C-ing Objectively

A.K.A. “Your Brain on Objects” F.K.A “Objectifying C” B.K.A “As Easy As A PIE”

(WARNING: This is about a programming concept!)

The History (Skip if Context Bores You)

Once upon a time, people had to program procedurally. Do this, then that, jump here, go back from whence you came…It was…weird. It really, really sucked, because people wanted to do super cool things that could be really complicated without requiring more Tylenol.

C was in that procedural mold, and when it came to be all those four (and change) decades ago, it too was the Neo of the software engineering Matrix. Before it, languages like Pascal and Fortran had taken admirable cracks at hiding the ugliness of the 0’s and 1’s that lurk behind any well meaning program, but none had done so with the panache and wide reach of C.

Then Steve Jobs was born to save computing from itself.

Well, let’s not get ahead of ourselves. In 70s and 80s Dennis Ritchie and Brad Cox, took inspiration from Alan Kay’s pure OO language, Small-talk80 as they implemented object oriented principles into C. They developed a strict-superset of C that they called “C with Objects”. Poet hackers went on to nickname the new-fangled language Objective-C and it stuck. The noun form of “Objective” means Of or relating to a material object, actual existence or reality. More on than later

Ok, now back to Steve Jobs (how procedural of me). No longer a boy, Jobs was a Silicon Valley Prince in exile from the company he had built. To spite his prodigal son, he started NeXT step with the modest goal of revolutionizing the future of computing. When Jobs and his motley crew of rabid innovators set out to invent the future of operating systems they needed a new language to base it on — so they licensed Objective-C. They predicted that its implementation of object oriented principles which would allow developers to build programs more easily.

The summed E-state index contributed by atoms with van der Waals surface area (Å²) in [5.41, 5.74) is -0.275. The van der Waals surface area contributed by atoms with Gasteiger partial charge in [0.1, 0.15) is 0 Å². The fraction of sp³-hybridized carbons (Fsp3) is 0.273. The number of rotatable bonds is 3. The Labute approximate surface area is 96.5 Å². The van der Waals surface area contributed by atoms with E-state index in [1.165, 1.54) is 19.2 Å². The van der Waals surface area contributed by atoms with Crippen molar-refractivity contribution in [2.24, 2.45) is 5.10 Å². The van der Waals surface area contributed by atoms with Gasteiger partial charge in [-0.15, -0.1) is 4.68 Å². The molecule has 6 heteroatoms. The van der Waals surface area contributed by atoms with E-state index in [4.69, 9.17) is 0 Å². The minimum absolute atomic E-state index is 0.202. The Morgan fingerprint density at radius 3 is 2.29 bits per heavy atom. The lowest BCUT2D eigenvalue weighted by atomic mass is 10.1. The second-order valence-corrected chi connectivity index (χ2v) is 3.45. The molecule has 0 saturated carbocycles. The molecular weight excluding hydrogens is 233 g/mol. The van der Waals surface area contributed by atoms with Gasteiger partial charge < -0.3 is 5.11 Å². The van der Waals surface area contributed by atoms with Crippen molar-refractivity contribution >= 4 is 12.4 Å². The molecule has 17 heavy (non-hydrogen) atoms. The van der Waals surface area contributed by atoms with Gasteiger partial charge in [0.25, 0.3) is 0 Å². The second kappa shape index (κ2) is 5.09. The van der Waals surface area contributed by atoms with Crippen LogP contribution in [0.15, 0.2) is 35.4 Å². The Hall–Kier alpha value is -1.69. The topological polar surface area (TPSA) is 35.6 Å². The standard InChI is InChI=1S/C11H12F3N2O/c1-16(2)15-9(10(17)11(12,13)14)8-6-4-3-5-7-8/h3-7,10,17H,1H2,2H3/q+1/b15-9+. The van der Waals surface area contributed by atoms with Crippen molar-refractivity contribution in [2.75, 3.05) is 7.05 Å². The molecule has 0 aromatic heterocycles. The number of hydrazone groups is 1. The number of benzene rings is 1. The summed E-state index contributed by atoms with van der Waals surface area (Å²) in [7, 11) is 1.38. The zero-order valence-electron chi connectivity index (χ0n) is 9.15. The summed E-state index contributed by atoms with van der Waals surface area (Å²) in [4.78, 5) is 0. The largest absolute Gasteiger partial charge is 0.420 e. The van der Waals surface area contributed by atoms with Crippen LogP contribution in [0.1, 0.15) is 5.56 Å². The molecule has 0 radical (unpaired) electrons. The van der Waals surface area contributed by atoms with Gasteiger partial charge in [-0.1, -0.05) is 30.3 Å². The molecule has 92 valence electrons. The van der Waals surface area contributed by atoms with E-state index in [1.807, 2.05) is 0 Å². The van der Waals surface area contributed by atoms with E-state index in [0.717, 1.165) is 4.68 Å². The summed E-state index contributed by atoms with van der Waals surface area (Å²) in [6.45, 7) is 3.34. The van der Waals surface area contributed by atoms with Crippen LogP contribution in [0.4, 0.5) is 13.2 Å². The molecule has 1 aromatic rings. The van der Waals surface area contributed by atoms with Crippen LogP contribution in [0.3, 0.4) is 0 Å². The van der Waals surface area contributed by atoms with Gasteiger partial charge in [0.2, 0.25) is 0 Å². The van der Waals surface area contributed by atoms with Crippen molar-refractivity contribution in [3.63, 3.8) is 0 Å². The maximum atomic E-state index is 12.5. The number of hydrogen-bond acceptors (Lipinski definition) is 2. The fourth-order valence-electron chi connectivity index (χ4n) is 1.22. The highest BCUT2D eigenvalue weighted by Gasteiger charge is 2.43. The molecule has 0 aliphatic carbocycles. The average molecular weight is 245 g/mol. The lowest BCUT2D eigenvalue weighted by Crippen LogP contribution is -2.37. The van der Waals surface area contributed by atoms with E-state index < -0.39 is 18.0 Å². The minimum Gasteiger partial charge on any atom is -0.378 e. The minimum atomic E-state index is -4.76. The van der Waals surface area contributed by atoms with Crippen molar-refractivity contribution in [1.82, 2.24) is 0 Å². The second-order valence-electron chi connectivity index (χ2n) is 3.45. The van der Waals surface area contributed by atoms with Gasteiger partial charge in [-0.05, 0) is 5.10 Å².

In 1996 Jobs’ exile was complete and he was where he belonged — at the core of Apple. With Jobs, came an (expensive) bonus — NeXT, complete with it’s shiny new OS and programming language. The Unix based OS was blended with Apple’s extant system and Objective-C was made the official language for developing for the platform. Naturally, iOS — which is a stripped down version of OSX — used the same language so encourage Mac developers to build for he phone.

The Principles of Object Oriented Programming (OOP)

Object Oriented Programming is the truth. It starts from the idea that everything is an object that has a physical counter part in the real world. Objects have two main parts — data and behavior. Objects are things (with characteristics) that can do stuff — to itself or other stuff.